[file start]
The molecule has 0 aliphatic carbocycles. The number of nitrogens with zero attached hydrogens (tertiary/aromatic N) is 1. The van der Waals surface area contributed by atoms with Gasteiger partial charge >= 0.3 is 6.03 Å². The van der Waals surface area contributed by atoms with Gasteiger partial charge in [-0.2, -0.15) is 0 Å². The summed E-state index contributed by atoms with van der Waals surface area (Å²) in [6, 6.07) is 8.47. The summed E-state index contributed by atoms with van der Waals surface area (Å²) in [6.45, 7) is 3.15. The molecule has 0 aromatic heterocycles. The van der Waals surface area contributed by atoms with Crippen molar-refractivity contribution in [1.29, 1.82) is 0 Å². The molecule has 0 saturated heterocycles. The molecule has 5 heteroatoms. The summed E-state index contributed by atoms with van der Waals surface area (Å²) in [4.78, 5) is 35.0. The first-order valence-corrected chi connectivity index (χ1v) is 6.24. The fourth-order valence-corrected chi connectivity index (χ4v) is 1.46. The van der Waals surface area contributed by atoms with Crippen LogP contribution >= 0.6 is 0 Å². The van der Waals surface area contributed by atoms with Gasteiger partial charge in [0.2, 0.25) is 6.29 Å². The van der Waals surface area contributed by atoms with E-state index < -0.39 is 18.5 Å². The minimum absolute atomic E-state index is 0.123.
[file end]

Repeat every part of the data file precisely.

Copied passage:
The molecule has 0 aliphatic carbocycles. The number of nitrogens with zero attached hydrogens (tertiary/aromatic N) is 1. The van der Waals surface area contributed by atoms with Gasteiger partial charge >= 0.3 is 6.03 Å². The van der Waals surface area contributed by atoms with Gasteiger partial charge in [-0.2, -0.15) is 0 Å². The summed E-state index contributed by atoms with van der Waals surface area (Å²) in [6, 6.07) is 8.47. The summed E-state index contributed by atoms with van der Waals surface area (Å²) in [6.45, 7) is 3.15. The molecule has 0 aromatic heterocycles. The van der Waals surface area contributed by atoms with Crippen molar-refractivity contribution in [1.29, 1.82) is 0 Å². The molecule has 0 saturated heterocycles. The molecule has 5 heteroatoms. The summed E-state index contributed by atoms with van der Waals surface area (Å²) in [4.78, 5) is 35.0. The first-order valence-corrected chi connectivity index (χ1v) is 6.24. The fourth-order valence-corrected chi connectivity index (χ4v) is 1.46. The van der Waals surface area contributed by atoms with Crippen LogP contribution >= 0.6 is 0 Å². The van der Waals surface area contributed by atoms with Gasteiger partial charge in [0.2, 0.25) is 6.29 Å². The van der Waals surface area contributed by atoms with E-state index < -0.39 is 18.5 Å². The minimum absolute atomic E-state index is 0.123.